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During a visit to Hanoi last week to celebrate the 15-year anniversary of normalisation of ties between the US and Vietnam, Hillary Clinton said Vietnam was a “great nation”  and then promptly criticised Vietnam’s human rights record and censure of internet freedoms.

The internet is interesting in Vietnam. The country has one of the highest uptakes in the region and penetration is more than 25% of the 86 million population, some three quarters of which is rural.

Unlike Australia, the internet is cheap, high speed and wi-fi is available everywhere. Even small cafes in outer suburbs have wi-fi connections and remote hill towns have online game cafes. These days bloggers are arrested and gaming addicts hospitalised. The change from even 10 years ago has been astonishing.

Internet gaming is insanely popular and recently the first person was hospitalised with an addiction to it. There is already a treatment centre in HCMC for the new problem. Some say it causes crime as teens struggle to pay bills for their hours and hours of online gaming each day.

But the main problem, as in China, comes down to the same thing: freedom of speech.

Not long ago there were reports that Vietnam was following China and planned to install internet filtering software Green Dam, but only in capital Hanoi in all “public” places.

This comes after other measures such as restrictions on blogging — millions of people have blogs and in late 2OO8 it was decreed they could only write on “personal” subjects, no politics — a block of Facebook and the arrest and imprisonment of bloggers and democracy activists.

According to Human Rights Watch, there have also been “cyber attacks” on dissidents and certain websites. “Botnets” were used to spy on people and sometimes attack sites, based in Vietnam and overseas. But it’s the defensive where things are less effective.

The “unofficial” blocking of Facebook has not done much to dent traffic. People are still playing Farm Buddy, posting things and the site can now be read in Vietnamese.

Steve Jackson, a Brit who conducts seminars on social media in Hanoi, said, “A hotel owner manager told me that Facebook events is now the be all and end all of his event marketing. And this in a country where it’s unofficially blocked.”

One source told Crikey that unlike China’s Great Firewall, Vietnam mostly blocks things from the Domain Name System (DNS)  level, making it very easy to circumvent blocks. Block something from the DNS level and all the curious need to do is find another DNS provider, even Google has one. In comparison, blocking something via ISPs gives a far greater level of control.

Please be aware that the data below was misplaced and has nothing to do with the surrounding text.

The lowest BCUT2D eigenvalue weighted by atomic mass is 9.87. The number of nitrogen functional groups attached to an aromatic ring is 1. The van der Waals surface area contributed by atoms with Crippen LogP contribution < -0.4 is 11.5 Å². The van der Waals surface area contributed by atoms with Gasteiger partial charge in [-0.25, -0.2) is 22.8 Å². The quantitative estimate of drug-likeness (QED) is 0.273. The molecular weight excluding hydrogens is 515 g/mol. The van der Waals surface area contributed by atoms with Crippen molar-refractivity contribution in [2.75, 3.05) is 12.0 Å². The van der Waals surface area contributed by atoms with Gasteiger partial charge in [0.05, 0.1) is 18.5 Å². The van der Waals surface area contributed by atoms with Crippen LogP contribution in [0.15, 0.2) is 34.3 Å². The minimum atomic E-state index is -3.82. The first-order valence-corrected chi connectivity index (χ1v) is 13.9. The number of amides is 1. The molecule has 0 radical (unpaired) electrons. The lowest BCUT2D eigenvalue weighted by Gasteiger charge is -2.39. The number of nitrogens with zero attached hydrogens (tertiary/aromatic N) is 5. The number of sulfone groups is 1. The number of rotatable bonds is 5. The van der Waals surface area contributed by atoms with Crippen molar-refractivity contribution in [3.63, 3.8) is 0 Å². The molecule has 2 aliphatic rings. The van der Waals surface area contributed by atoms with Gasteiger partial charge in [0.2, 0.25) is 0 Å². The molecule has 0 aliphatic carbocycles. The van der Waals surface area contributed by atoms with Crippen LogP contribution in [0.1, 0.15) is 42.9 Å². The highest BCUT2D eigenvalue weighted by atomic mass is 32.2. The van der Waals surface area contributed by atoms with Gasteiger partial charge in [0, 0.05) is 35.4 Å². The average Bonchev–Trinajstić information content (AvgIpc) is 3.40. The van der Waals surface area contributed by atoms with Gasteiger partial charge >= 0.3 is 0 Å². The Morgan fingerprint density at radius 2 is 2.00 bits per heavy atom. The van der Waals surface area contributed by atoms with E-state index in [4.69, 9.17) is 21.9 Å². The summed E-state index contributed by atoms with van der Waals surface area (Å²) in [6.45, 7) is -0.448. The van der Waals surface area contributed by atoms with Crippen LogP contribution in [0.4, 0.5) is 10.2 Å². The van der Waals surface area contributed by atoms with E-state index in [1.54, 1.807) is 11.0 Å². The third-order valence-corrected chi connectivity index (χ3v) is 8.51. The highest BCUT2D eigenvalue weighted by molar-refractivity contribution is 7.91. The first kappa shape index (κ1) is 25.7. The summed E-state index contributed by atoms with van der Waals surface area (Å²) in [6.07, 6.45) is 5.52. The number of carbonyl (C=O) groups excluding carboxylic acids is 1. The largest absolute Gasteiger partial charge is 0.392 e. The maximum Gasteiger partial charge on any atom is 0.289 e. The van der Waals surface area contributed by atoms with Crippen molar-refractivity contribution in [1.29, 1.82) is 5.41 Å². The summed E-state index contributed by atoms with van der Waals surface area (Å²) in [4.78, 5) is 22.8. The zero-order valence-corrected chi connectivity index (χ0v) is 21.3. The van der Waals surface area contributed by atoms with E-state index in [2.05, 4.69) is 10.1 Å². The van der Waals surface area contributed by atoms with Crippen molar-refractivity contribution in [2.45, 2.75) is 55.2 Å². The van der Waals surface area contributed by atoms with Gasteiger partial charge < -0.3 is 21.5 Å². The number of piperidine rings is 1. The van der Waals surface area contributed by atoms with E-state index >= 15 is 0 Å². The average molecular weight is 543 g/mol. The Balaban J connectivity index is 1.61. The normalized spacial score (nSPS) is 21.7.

Various ideas about what effect blocks will have have been put forward. Dissidents will always find a way around. The more important aspect is what effect it will have on the rest of the population. Will the blocking of certain things simply lead to less traffic, or greater curiosity?

An unnamed IT expert said, “The ‘common people’ will begin to notice that certain things that they used to have are now missing. They will begin to search for ways to regain the access that was taken away.”

This does not mean they will track down overseas democracy sites, necessarily, merely that they will continue using Facebook and question why it was ever blocked.

Last year activists and bloggers writing on “sensitive” subjects were arrested; some received prison sentences. Note that the latter are often not of the same political class as the former.

Concern about a multibillion dollar bauxite mine in the Central Highlands united disparate groups, such as Catholics and environmentalists, and immediately worried the government.

This year all “crack downs” are seen as a clean up in the lead up to the 11th Party Congress next year, a five-year event that sets the agenda for coming years and where factions — pro-American versus pro-China, for example — struggle for power behind very closed doors.

The botnet attacks are likely a symptom of this.

Green Dam might be a kick against freedom. Whether it’s effective is the issue. The unnamed IT source said that as it is software that must be installed in every PC a piecemeal approach of only installing it in computers in Hanoi, in public places, might not be totally effective and that, “unless everybody has it, it’s trivially easy to just go to a computer that doesn’t have it”.

That Vietnam is acting like what some have called an enemy of the internet is true.

Whether it’s doing a very good job is up for debate.

Peter Fray

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